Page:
Congress cannot repeal prosecutorial discretion, however. So Holder is moving to ease the sentencing law by directing U.S. attorneys in most cases to omit from formal charges the specific quantity of drug seized or sold and thus to avoid triggering the mandatory minimum prescribed for specified quantities. That policy, he said, will apply to low-level, nonviolent drug offenders who have no ties to large-scale organizations, gangs, or cartels.
  Holder said the Justice Department is also revising its policies for considering compassionate release for inmates who pose no threat to the public. The Bureau of Prisons already in April expanded compassionate release for medical reasons. Holder announced a further expansion for elderly inmates who did not commit violent crimes and who have served “significant portions” of their sentences. In addition, the Justice Department is looking into expanding diversion programs such as drug treatment or community service programs that serve as effective alternatives to incarceration.
  Fittingly, Holder, the first African American to serve as attorney general, also addressed the continuing racial disparity in sentencing between white and black inmates. He cited one report, released in February, that indicates black male offenders in recent years have received sentences nearly 20 percent longer than those imposed on white males convicted of similar crimes. “This isn’t just unacceptable,” Holder said. “It is shameful.”  For now, the only reform is to direct a group of U.S. attorneys to examine the disparities and develop recommendations on how to address them.
  Holder has been a political lightning rod, as almost any attorney general is bound to be. He reportedly considered leaving at the end of Obama’s first term, but agreed to the president’s request to stay. White House aides have grumbled, anonymously, that Holder has a political tin ear. As one example, Holder retreated in the face of overwhelming political opposition from his decision in November 2010 to try the accused 9/11 mastermind Khalid Sheikh Mohammed in a federal court in New York City. More recently, Holder antagonized the news media by allowing the Justice Department to issue an intrusive subpoena against the Associated Press in a leak investigation.
  In announcing the criminal justice initiatives, however, Holder signaled that he and Obama are tied at the hip on the issues. Holder recalled Obama’s work on such issues as a community organizer and in the Illinois legislature. He also noted the administration’s successful efforts in Obama’s first term to reduce the racial disparity in sentencing for crack versus powdered cocaine. And he made clear that “the president and I” had discussed and decided on the actions being taken and the proposals being studied.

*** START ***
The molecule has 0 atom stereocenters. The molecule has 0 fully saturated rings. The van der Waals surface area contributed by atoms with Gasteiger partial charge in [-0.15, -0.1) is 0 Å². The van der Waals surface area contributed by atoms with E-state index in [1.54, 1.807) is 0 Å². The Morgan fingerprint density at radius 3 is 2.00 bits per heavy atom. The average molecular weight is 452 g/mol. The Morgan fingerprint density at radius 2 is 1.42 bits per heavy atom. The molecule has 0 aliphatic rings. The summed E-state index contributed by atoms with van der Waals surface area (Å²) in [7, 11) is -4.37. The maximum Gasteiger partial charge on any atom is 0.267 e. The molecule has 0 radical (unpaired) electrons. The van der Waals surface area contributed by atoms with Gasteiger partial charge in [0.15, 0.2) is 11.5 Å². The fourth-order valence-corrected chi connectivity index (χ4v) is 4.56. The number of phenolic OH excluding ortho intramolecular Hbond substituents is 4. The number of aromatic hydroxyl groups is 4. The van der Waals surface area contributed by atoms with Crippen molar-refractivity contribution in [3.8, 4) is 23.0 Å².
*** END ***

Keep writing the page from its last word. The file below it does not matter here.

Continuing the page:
The inside-the-beltway speculation about Obama’s tenure resurfaced in the spring in, among other places, a long article in The New York Times [June 4].  Unnamed West Wing aides were described in the story as wishing that Holder would go. But his former spokeswoman Tracy Schmaler told the Times that Holder is determined to stay long enough to “accomplish what he would like to do so that he could leave on his own terms.”

Sunday, August 4, 2013

Opening Up Foreign Intelligence Surveillance Court

   Nearly two full years have passed since the Foreign Intelligence Surveillance Court (FISC) ruled unconstitutional something that the National Security Agency (NSA) was doing was either unconstitutional or illegal or both. Amazingly, in a country that venerates the rule of law, the very existence of this 86-page ruling was unknown until recently. And its exact contents are still unknown, not only to the public but also to members of Congress.
   The 11-member court set up in 1978 in the wake of a quarter-century of CIA scandals has been much derided throughout its lifetime as a rubber stamp for the executive branch. But something that the NSA was doing in carrying out the government’s clandestine mass electronic surveillance program proved to be too much for the generally compliant court to approve. And the government is now facing a deadline of next week [Aug. 12] to respond to the effort by the Electronic Frontier Foundation (EFF), a digital rights organization, to unseal at least parts of the secret opinion.